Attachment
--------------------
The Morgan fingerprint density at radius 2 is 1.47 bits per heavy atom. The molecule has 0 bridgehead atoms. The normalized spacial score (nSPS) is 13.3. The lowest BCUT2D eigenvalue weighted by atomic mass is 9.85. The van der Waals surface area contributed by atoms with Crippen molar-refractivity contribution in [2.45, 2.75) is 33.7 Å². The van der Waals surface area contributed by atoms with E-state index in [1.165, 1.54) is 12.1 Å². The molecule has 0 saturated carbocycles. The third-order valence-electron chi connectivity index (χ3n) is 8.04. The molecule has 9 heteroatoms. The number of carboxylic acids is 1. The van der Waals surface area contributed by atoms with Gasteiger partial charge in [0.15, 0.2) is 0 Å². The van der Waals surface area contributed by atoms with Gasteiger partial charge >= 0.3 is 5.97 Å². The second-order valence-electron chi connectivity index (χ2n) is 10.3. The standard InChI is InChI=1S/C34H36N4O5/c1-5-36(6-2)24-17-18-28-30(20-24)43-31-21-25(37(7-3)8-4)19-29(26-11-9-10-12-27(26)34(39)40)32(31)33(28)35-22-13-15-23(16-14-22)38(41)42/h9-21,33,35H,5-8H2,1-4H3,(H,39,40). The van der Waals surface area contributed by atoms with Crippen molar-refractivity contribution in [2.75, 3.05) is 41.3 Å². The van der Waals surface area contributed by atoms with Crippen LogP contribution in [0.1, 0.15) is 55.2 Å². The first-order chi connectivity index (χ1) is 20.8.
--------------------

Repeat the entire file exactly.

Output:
The Morgan fingerprint density at radius 2 is 1.47 bits per heavy atom. The molecule has 0 bridgehead atoms. The normalized spacial score (nSPS) is 13.3. The lowest BCUT2D eigenvalue weighted by atomic mass is 9.85. The van der Waals surface area contributed by atoms with Crippen molar-refractivity contribution in [2.45, 2.75) is 33.7 Å². The van der Waals surface area contributed by atoms with E-state index in [1.165, 1.54) is 12.1 Å². The molecule has 0 saturated carbocycles. The third-order valence-electron chi connectivity index (χ3n) is 8.04. The molecule has 9 heteroatoms. The number of carboxylic acids is 1. The van der Waals surface area contributed by atoms with Gasteiger partial charge in [0.15, 0.2) is 0 Å². The van der Waals surface area contributed by atoms with Gasteiger partial charge >= 0.3 is 5.97 Å². The second-order valence-electron chi connectivity index (χ2n) is 10.3. The standard InChI is InChI=1S/C34H36N4O5/c1-5-36(6-2)24-17-18-28-30(20-24)43-31-21-25(37(7-3)8-4)19-29(26-11-9-10-12-27(26)34(39)40)32(31)33(28)35-22-13-15-23(16-14-22)38(41)42/h9-21,33,35H,5-8H2,1-4H3,(H,39,40). The van der Waals surface area contributed by atoms with Crippen molar-refractivity contribution in [2.75, 3.05) is 41.3 Å². The van der Waals surface area contributed by atoms with Crippen LogP contribution in [0.1, 0.15) is 55.2 Å². The first-order chi connectivity index (χ1) is 20.8.